3.2. Environment and Features of AMMA

The AMMA software environment is designed to be very simple and easy to use. In general, the software environment consists of 7 sections, two of which are related to the software input that is, the main area map assessed and the mental map. In fact, the main map and mental maps as inputs should be prepared and imported during running the software. That is, firstly, the main map of the city is entered and then landmarks and paths are identified by an expert on those, afterwards the mental maps are entered respectively, based on which the main map is stacked and saved, then the next map will be inserted and so on. Other sections include Modify Tools, Analyse Option, Result Panel, Export Options, Manual Options (Figure 3). The entry of maps and input data consists of 8 stages, the process of which is described in Figure 4.
The output of AMMA is twofold. Output is in the form of numerical data and analytical maps. In numerical output, which is an Excel file, all the data for mental maps analysis are numerical and categorized by the researcher and through the use of this data, a variety of maps and graphs are produced based on the research subject (Figure 5).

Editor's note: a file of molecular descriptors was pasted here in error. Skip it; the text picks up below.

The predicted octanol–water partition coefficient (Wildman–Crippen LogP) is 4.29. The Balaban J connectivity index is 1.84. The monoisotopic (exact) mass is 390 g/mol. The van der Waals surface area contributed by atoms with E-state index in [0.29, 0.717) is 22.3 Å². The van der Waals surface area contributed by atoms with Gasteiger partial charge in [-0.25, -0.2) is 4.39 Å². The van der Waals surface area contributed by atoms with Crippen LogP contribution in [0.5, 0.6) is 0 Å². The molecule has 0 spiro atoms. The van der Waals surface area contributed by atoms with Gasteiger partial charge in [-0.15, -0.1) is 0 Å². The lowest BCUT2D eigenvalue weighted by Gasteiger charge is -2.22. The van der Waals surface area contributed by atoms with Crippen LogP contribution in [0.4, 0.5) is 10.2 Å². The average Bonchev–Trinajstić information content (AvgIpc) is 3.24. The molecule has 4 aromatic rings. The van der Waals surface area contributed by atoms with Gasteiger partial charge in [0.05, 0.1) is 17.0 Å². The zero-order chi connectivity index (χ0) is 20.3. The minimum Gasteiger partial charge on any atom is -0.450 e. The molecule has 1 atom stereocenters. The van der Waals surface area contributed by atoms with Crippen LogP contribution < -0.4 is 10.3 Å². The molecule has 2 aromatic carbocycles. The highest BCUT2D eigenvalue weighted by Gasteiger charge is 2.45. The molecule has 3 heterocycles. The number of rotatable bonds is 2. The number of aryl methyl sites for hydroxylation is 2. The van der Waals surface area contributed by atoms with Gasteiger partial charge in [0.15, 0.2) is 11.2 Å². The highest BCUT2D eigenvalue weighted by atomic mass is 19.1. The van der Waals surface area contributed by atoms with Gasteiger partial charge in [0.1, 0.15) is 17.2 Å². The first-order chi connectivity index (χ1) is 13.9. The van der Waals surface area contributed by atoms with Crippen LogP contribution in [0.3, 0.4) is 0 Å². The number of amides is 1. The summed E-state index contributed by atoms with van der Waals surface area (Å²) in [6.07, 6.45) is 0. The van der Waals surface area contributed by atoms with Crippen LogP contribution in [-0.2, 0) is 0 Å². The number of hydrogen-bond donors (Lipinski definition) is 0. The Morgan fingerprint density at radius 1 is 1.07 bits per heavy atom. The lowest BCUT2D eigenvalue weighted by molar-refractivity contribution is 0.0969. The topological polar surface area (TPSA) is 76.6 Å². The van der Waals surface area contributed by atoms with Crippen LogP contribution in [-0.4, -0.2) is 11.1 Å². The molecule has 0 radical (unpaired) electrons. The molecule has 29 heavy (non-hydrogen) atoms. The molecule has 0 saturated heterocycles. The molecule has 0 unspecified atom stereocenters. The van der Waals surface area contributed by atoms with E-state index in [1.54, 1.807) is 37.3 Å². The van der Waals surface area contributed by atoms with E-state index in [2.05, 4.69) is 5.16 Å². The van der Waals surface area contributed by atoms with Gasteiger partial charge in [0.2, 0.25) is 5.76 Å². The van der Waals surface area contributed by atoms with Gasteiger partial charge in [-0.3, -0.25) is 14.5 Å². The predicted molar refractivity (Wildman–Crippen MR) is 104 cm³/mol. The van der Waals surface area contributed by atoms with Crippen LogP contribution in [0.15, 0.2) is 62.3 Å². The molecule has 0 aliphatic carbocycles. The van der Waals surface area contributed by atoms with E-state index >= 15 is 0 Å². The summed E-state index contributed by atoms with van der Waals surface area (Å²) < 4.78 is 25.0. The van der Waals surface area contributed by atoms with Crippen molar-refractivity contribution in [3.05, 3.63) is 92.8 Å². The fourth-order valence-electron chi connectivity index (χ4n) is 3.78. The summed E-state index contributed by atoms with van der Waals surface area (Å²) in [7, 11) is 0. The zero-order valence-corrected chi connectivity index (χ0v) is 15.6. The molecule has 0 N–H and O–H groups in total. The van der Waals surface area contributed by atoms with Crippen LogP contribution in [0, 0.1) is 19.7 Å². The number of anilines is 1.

Software analytical maps also consist of three sections:
1- Analytical maps are specific to each mental map, including mental map image, places referred to according to the main mental map image and finally a table containing numerical data and general characteristics of the individual interviewed. These maps are commonly used for individual analysis and comparison of mental maps (Figure 6).
2- HIST of all analytical maps. In this map, all mental maps are placed on top of one another in the form of various layers and locations that overlap each other and are displayed as a colour spectrum based on the number of overlaps. By using this, it is determined which places are most referenced by citizens and the number of references is also indicated according to the map key (Figure 7).